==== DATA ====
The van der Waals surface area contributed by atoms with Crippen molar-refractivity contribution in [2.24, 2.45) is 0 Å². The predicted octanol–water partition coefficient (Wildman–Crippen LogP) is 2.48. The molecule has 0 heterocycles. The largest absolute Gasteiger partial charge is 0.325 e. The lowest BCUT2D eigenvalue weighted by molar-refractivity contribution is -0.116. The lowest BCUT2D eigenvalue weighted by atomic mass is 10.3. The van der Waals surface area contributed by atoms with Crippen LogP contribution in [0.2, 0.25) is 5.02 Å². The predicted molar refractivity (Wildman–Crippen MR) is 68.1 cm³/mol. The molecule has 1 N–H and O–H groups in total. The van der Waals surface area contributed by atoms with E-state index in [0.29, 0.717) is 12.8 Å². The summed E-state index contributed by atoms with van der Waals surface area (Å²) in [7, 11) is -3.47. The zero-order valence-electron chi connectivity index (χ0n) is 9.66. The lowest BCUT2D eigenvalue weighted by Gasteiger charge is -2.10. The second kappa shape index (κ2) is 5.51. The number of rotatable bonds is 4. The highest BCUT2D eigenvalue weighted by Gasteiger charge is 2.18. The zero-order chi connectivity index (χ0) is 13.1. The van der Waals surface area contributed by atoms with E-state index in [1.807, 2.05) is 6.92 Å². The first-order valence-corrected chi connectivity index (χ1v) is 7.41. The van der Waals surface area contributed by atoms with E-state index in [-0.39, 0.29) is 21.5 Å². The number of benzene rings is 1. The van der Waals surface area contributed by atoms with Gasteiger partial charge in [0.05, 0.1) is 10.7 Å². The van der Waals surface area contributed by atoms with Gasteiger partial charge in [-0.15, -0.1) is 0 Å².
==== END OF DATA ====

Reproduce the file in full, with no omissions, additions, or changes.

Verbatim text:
The van der Waals surface area contributed by atoms with Crippen molar-refractivity contribution in [2.24, 2.45) is 0 Å². The predicted octanol–water partition coefficient (Wildman–Crippen LogP) is 2.48. The molecule has 0 heterocycles. The largest absolute Gasteiger partial charge is 0.325 e. The lowest BCUT2D eigenvalue weighted by molar-refractivity contribution is -0.116. The lowest BCUT2D eigenvalue weighted by atomic mass is 10.3. The van der Waals surface area contributed by atoms with Crippen LogP contribution in [0.2, 0.25) is 5.02 Å². The predicted molar refractivity (Wildman–Crippen MR) is 68.1 cm³/mol. The molecule has 1 N–H and O–H groups in total. The van der Waals surface area contributed by atoms with E-state index in [0.29, 0.717) is 12.8 Å². The summed E-state index contributed by atoms with van der Waals surface area (Å²) in [7, 11) is -3.47. The zero-order valence-electron chi connectivity index (χ0n) is 9.66. The lowest BCUT2D eigenvalue weighted by Gasteiger charge is -2.10. The second kappa shape index (κ2) is 5.51. The number of rotatable bonds is 4. The highest BCUT2D eigenvalue weighted by Gasteiger charge is 2.18. The zero-order chi connectivity index (χ0) is 13.1. The van der Waals surface area contributed by atoms with E-state index in [1.807, 2.05) is 6.92 Å². The first-order valence-corrected chi connectivity index (χ1v) is 7.41. The van der Waals surface area contributed by atoms with E-state index in [-0.39, 0.29) is 21.5 Å². The number of benzene rings is 1. The van der Waals surface area contributed by atoms with Gasteiger partial charge in [0.05, 0.1) is 10.7 Å². The van der Waals surface area contributed by atoms with Gasteiger partial charge in [-0.15, -0.1) is 0 Å².